Prof. Götz Pfeiffer

School of Mathematics, Statistics and Applied Mathematics

NUI Galway

In [ ]:

```
import numpy as np
import pandas as pd
import networkx as nx
import matplotlib.pyplot as plt
```

Recall **in-degree** and **out-degree centrality**:
$$
c_i^{D^{\text{in}}} = k_i^{\text{in}} = \sum_{j=1}^n a_{ij},
\quad
c_i^{D^{\text{out}}} = k_i^{\text{out}} = \sum_{j=1}^n a_{ji},
$$
where $A = (a_{ij})$ is the adjacency matrix of a directed graph
$G = (X, E)$ ...

... and the corresponding **eigenvector centralities**:
$$
A c^{E^{\text{in}}} = \lambda c^{E^{\text{in}}},
\quad
A^{T} c^{E^{\text{out}}} = \lambda c^{E^{\text{out}}}.
$$

In a network of nodes connected by directed edges, each node
plays two different roles, one as a receiver of links, and one as
a sender of links. A first measure of importance, or recognition, of
a node in this network might be the number of
links it receives, i.e., its **in-degree** in the underlying graph.
If in a collection of web pages relating to a search query on the
subject of "networks", say, a particular page receives a high number
of links, this page might count as an **authority** on that subject,
with **authority score** measured by its in-degree.

In turn, the web pages linking to an authority in some sense know
where to find valuable information and thus serve as good "lists" for
the subject.
A high value list is called a **hub** for this query.
It makes sense to measure the value of a page as list in
terms of the values of the pages it points at, by assigning to its
**hub score** the sum of the authority scores of the pages it points
at.

Now the authority score of a page could take the hub scores of the list pages into account, by using the sum of the hub scores of the pages that point at it as an updated authority score.

Then again, applying the **Principle of Repeated Improvement**,
the hub scores can be updated on the basis of the new authority scores,
and so on.

This suggests a ranking procedure that tries to estimate, for each page $p$, its value as an authority and its value as a hub in the form of numerical scores, $a(p)$ and $h(p)$.

Starting off with values all equal to $1$, the estimates are updated by applying the following two rules in an alternating fashion.

**Authority Update Rule:**
For each page $p$, update $a(p)$
to be the sum of the hub scores of all the pages pointing to it.

**Hub Update Rule:**
For each page $p$,
update $h(p)$
to be the sum of the authority
scores of all the pages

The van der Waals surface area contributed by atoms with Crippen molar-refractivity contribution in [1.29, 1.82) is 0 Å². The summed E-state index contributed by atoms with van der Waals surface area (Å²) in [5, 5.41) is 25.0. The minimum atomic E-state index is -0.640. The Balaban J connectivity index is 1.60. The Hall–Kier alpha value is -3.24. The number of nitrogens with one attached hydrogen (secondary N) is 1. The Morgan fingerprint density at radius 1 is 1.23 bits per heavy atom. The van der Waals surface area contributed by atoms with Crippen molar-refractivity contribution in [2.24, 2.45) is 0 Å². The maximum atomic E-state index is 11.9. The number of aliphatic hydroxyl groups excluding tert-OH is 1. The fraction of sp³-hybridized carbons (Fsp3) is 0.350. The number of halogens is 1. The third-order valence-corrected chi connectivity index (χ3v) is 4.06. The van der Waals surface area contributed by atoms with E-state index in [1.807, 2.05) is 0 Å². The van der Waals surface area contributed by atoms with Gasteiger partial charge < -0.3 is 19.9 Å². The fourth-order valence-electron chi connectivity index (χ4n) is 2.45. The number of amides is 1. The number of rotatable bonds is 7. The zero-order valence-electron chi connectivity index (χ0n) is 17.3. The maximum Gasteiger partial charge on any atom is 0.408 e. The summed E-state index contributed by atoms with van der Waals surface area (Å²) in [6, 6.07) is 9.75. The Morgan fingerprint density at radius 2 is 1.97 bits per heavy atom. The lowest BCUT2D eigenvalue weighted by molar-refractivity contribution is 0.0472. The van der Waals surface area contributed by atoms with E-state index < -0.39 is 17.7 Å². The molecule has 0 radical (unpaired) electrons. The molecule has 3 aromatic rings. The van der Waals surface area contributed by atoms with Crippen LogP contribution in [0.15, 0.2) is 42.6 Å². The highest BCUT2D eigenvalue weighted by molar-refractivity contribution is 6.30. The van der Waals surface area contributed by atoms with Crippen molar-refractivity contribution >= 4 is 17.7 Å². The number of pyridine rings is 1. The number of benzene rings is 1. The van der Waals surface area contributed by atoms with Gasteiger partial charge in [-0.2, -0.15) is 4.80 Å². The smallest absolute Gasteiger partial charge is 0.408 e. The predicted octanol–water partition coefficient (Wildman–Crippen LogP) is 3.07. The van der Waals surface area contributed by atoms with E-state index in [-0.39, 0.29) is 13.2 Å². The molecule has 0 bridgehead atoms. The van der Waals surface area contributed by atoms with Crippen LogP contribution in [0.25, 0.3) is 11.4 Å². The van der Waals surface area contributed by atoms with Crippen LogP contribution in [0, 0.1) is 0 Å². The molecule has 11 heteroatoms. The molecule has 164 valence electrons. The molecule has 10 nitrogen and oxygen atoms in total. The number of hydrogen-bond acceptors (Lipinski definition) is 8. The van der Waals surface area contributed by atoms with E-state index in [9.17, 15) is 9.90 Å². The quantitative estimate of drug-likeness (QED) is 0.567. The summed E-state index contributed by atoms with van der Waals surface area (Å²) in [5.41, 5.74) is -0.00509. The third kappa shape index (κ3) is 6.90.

that it points to.

In order to keep the numbers from growing too large,
score vectors should be **normalized** after each step,
in a way that replaces $h$ by a scalar multiple $\hat{h} = sh$
so that the entries in $\hat{h}$ add up to $100$, say,
representing relative percentage values,
similarly for $a$.

After a number of iterations, the values $a(p)$ and $h(p)$ stabilize, in the sense that further applications of the update rules do not yield essentially better relative estimates.

**Example.**
Continuing the example above ...

In [ ]:

```
nodes = list(range(1,10)) + ["A%s" % (i+1) for i in range(7)]
print(nodes)
```

In [ ]:

```
edges = [
(1,"A1"),(2,"A1"),(3,"A1"),(3,"A2"),(4,"A2"),(5,"A3"),
(5,"A5"),(6,"A2"),(6,"A4"),(7,"A4"),(7,"A5"),(8,"A4"),
(8,"A5"),(8,"A6"),(8,"A7"),(9,"A5"),(9,"A6"),(9,"A7")
]
```

In [ ]:

```
G = nx.DiGraph()
G.add_nodes_from(nodes)
G.add_edges_from(edges)
```

In [ ]:

```
pos = nx.circular_layout(G)
for i in [1,2,3,4]:
j = 10 - i
pos[i], pos[j] = pos[j], pos[i]
colors = 9 * ['y'] + 7 * ['w']
```

In [ ]:

```
nx.draw(G, with_labels=True, node_color=colors, pos=pos)
```

In [ ]:

```
A = nx.adjacency_matrix(G)
print(A.todense())
```

In [ ]:

```
AT = A.transpose()
```

In [ ]:

```
h = [1 for node in G]
a = [1 for node in G]
print("a = ", a)
print("h = ", h)
```

In [ ]:

```
a = AT * h
a = 100/sum(a) * a
print("a = ", a[9:])
```

In [ ]:

```
h = A * a
h = 100/sum(h) * h
print("h = ", h[:9])
```

In [ ]:

```
aaa = [a]
hhh = [h]
```

In [ ]:

```
for i in range(9):
a = AT * h
a = 100/sum(a) * a
print("a = ", a[9:])
aaa.append(a)
h = A * a
h = 100/sum(h) * h
print("h = ", h[:9])
hhh.append(h)
```

In [ ]:

```
pd.DataFrame(hhh)
```

In [ ]:

```
pd.DataFrame(aaa)
```

In terms of matrix algebra this effect can be described as follows.

Let $M = (m_{ij})$ be the **adjacency matrix** of the directed graph
$G = (X, E)$
that is $m_{ij} = 1$ if $x_i \to x_j$ and $m_{ij} = 0$ otherwise,
where $X = \{x_1, \dots, x_n\}$.

We write $h = (h_1, \dots, h_n)$ for a list of hub scores, with $h_i = h(x_i)$, the hub score of node $x_i$. Similarly, we write $a = (a_1, \dots, a_l)$ for a list of authority scores.

The **hub update rule** can now be expressed as
a matrix multiplication:
$$
h \gets M a
$$
and similarly, the **authority update rule**, using the transpose of the matrix $M$:
$$
a \gets M^{T} h
$$

Applying two steps of the procedure at once yields update rules $$ h \gets M M^T h $$ and $$ a \gets M^T M \, a $$ for $h$ and $a$, respectively.

**In the limit**, one expects
to get vectors $h^{\ast}$ and $a^{\ast}$ whose directions do not change
under the latter rules, i.e.,
$$
(M M^T) h^{\ast} = c h^{\ast}
$$
and
$$
(M^T M) a^{\ast} = d a^{\ast}
$$
for constants $c$ and $d$, meaning that $h^{\ast}$ and $a^{\ast}$
are **eigenvectors** for the matrices $M M^T$ and $M^T M$,
respectively.

Using the fact that $M M^T$ and $M^T M$ are **symmetric** matrices
($(M M^T)^T = (M^T)^T M^T = M M^T$),
it can indeed be shown that any sequence of hub score vectors
$h$ under repeated application of the above update rule
converges to a real-valued eigenvector $h^{\ast}$ of $M M^T$ for the real eigenvalue $c$.
A similar result exists for any sequence of authority score vectors $a$.

In [ ]:

```
```